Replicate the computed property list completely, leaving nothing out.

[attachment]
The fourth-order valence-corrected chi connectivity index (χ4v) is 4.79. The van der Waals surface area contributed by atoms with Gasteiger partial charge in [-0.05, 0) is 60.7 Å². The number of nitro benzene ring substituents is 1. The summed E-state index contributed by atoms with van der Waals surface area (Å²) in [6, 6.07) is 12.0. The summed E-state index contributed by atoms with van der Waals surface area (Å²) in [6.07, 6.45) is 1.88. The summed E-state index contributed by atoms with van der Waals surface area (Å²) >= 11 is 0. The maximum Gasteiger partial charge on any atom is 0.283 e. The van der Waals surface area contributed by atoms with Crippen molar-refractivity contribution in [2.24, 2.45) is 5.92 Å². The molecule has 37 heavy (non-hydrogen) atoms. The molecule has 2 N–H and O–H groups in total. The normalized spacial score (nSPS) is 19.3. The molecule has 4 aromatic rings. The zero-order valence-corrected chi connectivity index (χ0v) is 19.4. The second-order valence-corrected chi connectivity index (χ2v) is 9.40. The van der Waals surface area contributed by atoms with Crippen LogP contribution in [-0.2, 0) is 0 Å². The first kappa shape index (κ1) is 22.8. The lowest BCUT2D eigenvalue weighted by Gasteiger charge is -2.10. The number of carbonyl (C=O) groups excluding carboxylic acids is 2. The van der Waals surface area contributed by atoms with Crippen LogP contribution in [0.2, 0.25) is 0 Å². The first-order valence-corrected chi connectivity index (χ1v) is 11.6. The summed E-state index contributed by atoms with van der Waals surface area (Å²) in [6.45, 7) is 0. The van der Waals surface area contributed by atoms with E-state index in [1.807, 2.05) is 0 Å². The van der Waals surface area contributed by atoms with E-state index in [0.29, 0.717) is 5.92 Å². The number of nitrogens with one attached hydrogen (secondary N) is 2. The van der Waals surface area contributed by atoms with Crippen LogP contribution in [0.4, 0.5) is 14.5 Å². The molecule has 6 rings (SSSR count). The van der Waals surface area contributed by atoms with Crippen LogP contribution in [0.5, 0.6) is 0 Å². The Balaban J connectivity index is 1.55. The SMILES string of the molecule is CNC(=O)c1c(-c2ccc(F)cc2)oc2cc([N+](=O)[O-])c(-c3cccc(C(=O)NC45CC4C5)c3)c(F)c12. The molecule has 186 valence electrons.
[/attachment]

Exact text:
The fourth-order valence-corrected chi connectivity index (χ4v) is 4.79. The van der Waals surface area contributed by atoms with Gasteiger partial charge in [-0.05, 0) is 60.7 Å². The number of nitro benzene ring substituents is 1. The summed E-state index contributed by atoms with van der Waals surface area (Å²) in [6, 6.07) is 12.0. The summed E-state index contributed by atoms with van der Waals surface area (Å²) in [6.07, 6.45) is 1.88. The summed E-state index contributed by atoms with van der Waals surface area (Å²) >= 11 is 0. The maximum Gasteiger partial charge on any atom is 0.283 e. The van der Waals surface area contributed by atoms with Crippen molar-refractivity contribution in [2.24, 2.45) is 5.92 Å². The molecule has 37 heavy (non-hydrogen) atoms. The molecule has 2 N–H and O–H groups in total. The normalized spacial score (nSPS) is 19.3. The molecule has 4 aromatic rings. The zero-order valence-corrected chi connectivity index (χ0v) is 19.4. The second-order valence-corrected chi connectivity index (χ2v) is 9.40. The van der Waals surface area contributed by atoms with Crippen LogP contribution in [-0.2, 0) is 0 Å². The first kappa shape index (κ1) is 22.8. The lowest BCUT2D eigenvalue weighted by Gasteiger charge is -2.10. The number of carbonyl (C=O) groups excluding carboxylic acids is 2. The van der Waals surface area contributed by atoms with Crippen LogP contribution in [0.2, 0.25) is 0 Å². The first-order valence-corrected chi connectivity index (χ1v) is 11.6. The summed E-state index contributed by atoms with van der Waals surface area (Å²) in [6.45, 7) is 0. The van der Waals surface area contributed by atoms with E-state index in [1.807, 2.05) is 0 Å². The van der Waals surface area contributed by atoms with E-state index in [0.29, 0.717) is 5.92 Å². The number of nitrogens with one attached hydrogen (secondary N) is 2. The van der Waals surface area contributed by atoms with Crippen LogP contribution in [0.4, 0.5) is 14.5 Å². The molecule has 6 rings (SSSR count). The van der Waals surface area contributed by atoms with Crippen LogP contribution in [0.5, 0.6) is 0 Å². The Balaban J connectivity index is 1.55. The SMILES string of the molecule is CNC(=O)c1c(-c2ccc(F)cc2)oc2cc([N+](=O)[O-])c(-c3cccc(C(=O)NC45CC4C5)c3)c(F)c12. The molecule has 186 valence electrons.